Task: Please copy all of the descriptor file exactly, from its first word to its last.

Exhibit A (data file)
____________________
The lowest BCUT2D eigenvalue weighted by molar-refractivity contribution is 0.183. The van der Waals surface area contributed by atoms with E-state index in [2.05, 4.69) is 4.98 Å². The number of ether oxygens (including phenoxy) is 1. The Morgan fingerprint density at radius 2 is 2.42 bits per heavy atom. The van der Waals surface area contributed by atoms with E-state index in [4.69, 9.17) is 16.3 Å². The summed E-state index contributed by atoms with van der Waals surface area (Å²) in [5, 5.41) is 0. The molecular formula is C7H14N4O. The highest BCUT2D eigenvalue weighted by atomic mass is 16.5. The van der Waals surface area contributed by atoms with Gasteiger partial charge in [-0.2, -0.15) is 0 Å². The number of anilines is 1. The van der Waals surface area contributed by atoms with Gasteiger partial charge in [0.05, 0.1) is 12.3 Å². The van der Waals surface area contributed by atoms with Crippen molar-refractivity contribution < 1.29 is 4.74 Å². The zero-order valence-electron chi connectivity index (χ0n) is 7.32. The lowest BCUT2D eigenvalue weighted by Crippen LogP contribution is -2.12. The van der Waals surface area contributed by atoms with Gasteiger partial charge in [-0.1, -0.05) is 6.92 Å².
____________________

The lowest BCUT2D eigenvalue weighted by molar-refractivity contribution is 0.183. The van der Waals surface area contributed by atoms with E-state index in [2.05, 4.69) is 4.98 Å². The number of ether oxygens (including phenoxy) is 1. The Morgan fingerprint density at radius 2 is 2.42 bits per heavy atom. The van der Waals surface area contributed by atoms with E-state index in [4.69, 9.17) is 16.3 Å². The summed E-state index contributed by atoms with van der Waals surface area (Å²) in [5, 5.41) is 0. The molecular formula is C7H14N4O. The highest BCUT2D eigenvalue weighted by atomic mass is 16.5. The van der Waals surface area contributed by atoms with Gasteiger partial charge in [-0.2, -0.15) is 0 Å². The number of anilines is 1. The van der Waals surface area contributed by atoms with Gasteiger partial charge in [0.05, 0.1) is 12.3 Å². The van der Waals surface area contributed by atoms with Crippen molar-refractivity contribution < 1.29 is 4.74 Å². The zero-order valence-electron chi connectivity index (χ0n) is 7.32. The lowest BCUT2D eigenvalue weighted by Crippen LogP contribution is -2.12. The van der Waals surface area contributed by atoms with Gasteiger partial charge in [-0.1, -0.05) is 6.92 Å².